By Kathy L. Gilbert
WASHINGTON (UMNS) - Fresh off its world tour, a "user-friendly" United Methodist Social Creed faces its biggest audience next spring in its bid to become the church's "roadmap to making disciples for Jesus Christ for the transformation of the world."
A small task force of six under the leadership of the United Methodist Board of Church and Society has been working on a 2008 Social Creed to replace the revised 1972 version.
The original creed was written in 1908 as a denominational statement decrying child labor and supporting the economic rights of workers, better workplace conditions, better wages and worker safety.
The 2004 United Methodist General Conference designated the period of 2005-2008 as a time of celebration, education and study of the Social Creed and Social Principles leading up to the 100th anniversary of the 1908 Social Creed.
As part of that celebration, the Board of Church and Society took on the task of writing a contemporary, timeless version to offer for future generations.
The final document was presented and approved at the directors meeting of the Board of Church and Society held Sept. 13-16. The creed now goes to the 2008 General Conference, the denomination's top legislative body, which meets April 23-May 2 in Fort Worth, Texas.
The United Methodist Book of Discipline, the denomination's book of law, recommends the Social Creed be emphasized regularly in every congregation and used frequently in Sunday worship. However, even Bishop Susan Morrison acknowledged that she wasn't sure what the creed said or where it could be found when she was asked to chair the task force.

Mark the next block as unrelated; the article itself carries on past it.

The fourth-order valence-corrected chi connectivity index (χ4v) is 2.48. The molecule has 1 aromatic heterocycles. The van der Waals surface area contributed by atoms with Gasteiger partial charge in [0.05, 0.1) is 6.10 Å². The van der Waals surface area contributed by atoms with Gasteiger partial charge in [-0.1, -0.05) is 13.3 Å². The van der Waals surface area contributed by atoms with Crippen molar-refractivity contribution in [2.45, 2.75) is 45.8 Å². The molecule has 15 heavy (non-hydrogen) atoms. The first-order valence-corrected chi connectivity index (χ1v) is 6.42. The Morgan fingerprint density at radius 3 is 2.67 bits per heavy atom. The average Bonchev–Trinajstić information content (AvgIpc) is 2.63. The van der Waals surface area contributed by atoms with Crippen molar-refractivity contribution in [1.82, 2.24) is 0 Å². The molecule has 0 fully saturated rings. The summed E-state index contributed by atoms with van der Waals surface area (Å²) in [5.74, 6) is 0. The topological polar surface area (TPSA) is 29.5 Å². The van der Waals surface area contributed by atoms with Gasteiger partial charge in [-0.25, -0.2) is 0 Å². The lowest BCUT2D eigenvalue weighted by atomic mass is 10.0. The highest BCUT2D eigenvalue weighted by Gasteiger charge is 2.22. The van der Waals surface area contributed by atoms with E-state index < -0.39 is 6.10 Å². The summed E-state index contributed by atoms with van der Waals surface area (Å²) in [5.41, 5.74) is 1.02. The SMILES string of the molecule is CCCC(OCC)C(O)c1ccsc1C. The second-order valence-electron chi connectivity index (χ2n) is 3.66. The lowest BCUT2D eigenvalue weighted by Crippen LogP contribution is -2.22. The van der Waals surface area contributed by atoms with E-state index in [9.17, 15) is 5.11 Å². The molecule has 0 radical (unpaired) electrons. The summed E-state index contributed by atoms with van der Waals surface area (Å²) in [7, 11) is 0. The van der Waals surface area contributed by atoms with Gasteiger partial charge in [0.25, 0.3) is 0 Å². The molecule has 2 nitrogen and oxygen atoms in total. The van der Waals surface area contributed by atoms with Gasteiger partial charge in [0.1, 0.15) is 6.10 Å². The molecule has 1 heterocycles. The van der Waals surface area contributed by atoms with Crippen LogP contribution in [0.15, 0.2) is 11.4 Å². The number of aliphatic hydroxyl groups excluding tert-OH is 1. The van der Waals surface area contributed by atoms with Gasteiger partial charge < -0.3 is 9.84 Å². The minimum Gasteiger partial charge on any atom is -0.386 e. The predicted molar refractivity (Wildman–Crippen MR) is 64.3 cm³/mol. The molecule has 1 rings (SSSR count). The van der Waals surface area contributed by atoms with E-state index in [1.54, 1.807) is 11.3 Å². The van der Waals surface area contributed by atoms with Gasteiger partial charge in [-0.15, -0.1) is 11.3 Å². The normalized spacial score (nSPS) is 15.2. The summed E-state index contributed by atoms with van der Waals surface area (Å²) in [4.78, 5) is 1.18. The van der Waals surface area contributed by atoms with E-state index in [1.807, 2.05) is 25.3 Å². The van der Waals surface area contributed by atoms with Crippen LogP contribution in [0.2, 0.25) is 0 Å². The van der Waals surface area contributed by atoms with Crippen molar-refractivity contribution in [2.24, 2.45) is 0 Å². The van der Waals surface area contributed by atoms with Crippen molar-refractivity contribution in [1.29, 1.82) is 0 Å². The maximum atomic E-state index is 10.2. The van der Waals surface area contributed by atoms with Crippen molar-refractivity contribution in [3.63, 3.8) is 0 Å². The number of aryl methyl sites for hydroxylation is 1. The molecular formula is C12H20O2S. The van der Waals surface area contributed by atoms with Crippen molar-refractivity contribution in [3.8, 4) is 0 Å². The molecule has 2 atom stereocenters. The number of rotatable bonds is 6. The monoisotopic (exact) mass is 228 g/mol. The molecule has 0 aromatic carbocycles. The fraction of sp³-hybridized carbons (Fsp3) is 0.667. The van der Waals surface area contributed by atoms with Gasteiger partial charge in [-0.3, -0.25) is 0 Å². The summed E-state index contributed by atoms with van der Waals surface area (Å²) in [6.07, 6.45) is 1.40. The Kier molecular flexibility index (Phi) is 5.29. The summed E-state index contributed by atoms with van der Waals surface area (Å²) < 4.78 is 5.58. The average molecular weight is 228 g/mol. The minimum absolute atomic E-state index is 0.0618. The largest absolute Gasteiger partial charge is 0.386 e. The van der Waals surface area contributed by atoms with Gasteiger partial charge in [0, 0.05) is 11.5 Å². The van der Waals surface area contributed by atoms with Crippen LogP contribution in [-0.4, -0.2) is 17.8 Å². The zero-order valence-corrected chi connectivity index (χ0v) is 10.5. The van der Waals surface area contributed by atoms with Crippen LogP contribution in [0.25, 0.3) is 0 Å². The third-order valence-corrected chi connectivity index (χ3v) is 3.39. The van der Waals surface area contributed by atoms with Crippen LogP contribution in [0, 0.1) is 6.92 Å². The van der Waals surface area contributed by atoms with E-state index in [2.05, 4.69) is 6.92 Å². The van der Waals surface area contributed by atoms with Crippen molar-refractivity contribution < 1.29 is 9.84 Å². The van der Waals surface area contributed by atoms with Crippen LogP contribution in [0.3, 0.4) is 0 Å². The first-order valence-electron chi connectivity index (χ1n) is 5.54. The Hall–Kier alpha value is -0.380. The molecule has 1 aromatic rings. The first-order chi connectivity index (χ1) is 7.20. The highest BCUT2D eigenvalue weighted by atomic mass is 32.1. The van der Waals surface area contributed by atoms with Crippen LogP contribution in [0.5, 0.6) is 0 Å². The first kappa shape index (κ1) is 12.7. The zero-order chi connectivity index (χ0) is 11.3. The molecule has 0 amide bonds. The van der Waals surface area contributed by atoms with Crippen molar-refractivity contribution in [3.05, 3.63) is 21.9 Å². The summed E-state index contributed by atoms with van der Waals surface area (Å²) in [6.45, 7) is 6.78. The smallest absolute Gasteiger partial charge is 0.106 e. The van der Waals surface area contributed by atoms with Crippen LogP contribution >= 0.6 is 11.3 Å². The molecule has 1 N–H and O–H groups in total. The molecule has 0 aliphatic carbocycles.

"My experience is that is what has happened to the Social Creed. I have used it, but it wasn't part of me," she said. "One of the first decisions we made as a task force was to make it user-friendly."
Another priority was to make sure a new Social Creed reflects the global nature of the church. The task force took a draft to Europe, Africa and the Philippines for feedback and suggestions.
A second consultation was held May 25-26 in Kinshasa, Democratic Republic of Congo, where 36 participants from across the African Central Conferences gathered to review the text.
Nathanael Arnel De Pano, a songwriter and musical director at Kamuning First United Methodist Church in Quezon City, Philippines, said he liked the idea of a more "reader-friendly, easier-to-digest" Social Creed.
"I like the collegial and consistent building style the participants have taken," he said of the Aug. 9-11 consultation held in Tagaytay City, Philippines. "Everyone is prepared to put forth a draft that is representative of the general disposition of the Philippines conference."
The musical version, which was presented to the group in the Philippines and the directors meeting in Washington, was written by Carol Simpson, a 23-year-old music graduate attending Claremont School of Theology and serving as director of contemporary music and outreach ministries at Glendora (Calif.) United Methodist Church.
The new creed is poetic and follows the sequence of the Social Principles from the natural community to the world community.
Kathy Gilbert serves as a United Methodist News Service news writer based in Nashville, Tenn.